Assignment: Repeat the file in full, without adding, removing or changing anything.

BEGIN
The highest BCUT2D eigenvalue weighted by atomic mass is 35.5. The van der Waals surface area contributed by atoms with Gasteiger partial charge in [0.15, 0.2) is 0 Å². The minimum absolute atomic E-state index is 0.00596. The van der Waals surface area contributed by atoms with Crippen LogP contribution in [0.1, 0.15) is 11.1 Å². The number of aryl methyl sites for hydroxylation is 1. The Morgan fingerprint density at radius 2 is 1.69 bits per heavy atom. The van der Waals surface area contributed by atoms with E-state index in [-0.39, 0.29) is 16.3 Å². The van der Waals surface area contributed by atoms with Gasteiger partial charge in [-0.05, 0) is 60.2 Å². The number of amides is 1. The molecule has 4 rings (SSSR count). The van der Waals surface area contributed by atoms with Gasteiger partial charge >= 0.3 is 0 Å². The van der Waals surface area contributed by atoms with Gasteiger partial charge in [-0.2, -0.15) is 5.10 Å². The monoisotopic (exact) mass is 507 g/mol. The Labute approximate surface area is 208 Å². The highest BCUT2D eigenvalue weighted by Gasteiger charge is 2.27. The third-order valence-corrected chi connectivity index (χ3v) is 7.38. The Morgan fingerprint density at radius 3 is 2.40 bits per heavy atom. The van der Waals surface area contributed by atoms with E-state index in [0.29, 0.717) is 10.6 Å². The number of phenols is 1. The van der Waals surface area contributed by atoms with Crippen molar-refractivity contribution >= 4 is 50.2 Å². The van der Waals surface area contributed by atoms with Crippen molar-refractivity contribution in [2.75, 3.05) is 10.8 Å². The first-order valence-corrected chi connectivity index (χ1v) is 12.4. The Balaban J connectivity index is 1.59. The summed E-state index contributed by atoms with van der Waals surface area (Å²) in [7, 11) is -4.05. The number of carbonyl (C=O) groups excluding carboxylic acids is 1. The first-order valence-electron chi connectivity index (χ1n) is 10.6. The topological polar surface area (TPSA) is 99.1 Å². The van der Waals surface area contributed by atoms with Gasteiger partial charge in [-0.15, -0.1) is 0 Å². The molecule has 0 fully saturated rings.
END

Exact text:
The highest BCUT2D eigenvalue weighted by atomic mass is 35.5. The van der Waals surface area contributed by atoms with Gasteiger partial charge in [0.15, 0.2) is 0 Å². The minimum absolute atomic E-state index is 0.00596. The van der Waals surface area contributed by atoms with Crippen LogP contribution in [0.1, 0.15) is 11.1 Å². The number of aryl methyl sites for hydroxylation is 1. The Morgan fingerprint density at radius 2 is 1.69 bits per heavy atom. The van der Waals surface area contributed by atoms with E-state index in [-0.39, 0.29) is 16.3 Å². The van der Waals surface area contributed by atoms with Gasteiger partial charge in [-0.05, 0) is 60.2 Å². The number of amides is 1. The molecule has 4 rings (SSSR count). The van der Waals surface area contributed by atoms with Gasteiger partial charge >= 0.3 is 0 Å². The van der Waals surface area contributed by atoms with Gasteiger partial charge in [-0.2, -0.15) is 5.10 Å². The monoisotopic (exact) mass is 507 g/mol. The Labute approximate surface area is 208 Å². The highest BCUT2D eigenvalue weighted by Gasteiger charge is 2.27. The third-order valence-corrected chi connectivity index (χ3v) is 7.38. The Morgan fingerprint density at radius 3 is 2.40 bits per heavy atom. The van der Waals surface area contributed by atoms with E-state index in [0.29, 0.717) is 10.6 Å². The number of phenols is 1. The van der Waals surface area contributed by atoms with Crippen molar-refractivity contribution >= 4 is 50.2 Å². The van der Waals surface area contributed by atoms with Crippen molar-refractivity contribution in [2.75, 3.05) is 10.8 Å². The first-order valence-corrected chi connectivity index (χ1v) is 12.4. The Balaban J connectivity index is 1.59. The summed E-state index contributed by atoms with van der Waals surface area (Å²) in [7, 11) is -4.05. The number of carbonyl (C=O) groups excluding carboxylic acids is 1. The first-order valence-electron chi connectivity index (χ1n) is 10.6. The topological polar surface area (TPSA) is 99.1 Å². The van der Waals surface area contributed by atoms with Gasteiger partial charge in [-0.15, -0.1) is 0 Å². The molecule has 0 fully saturated rings.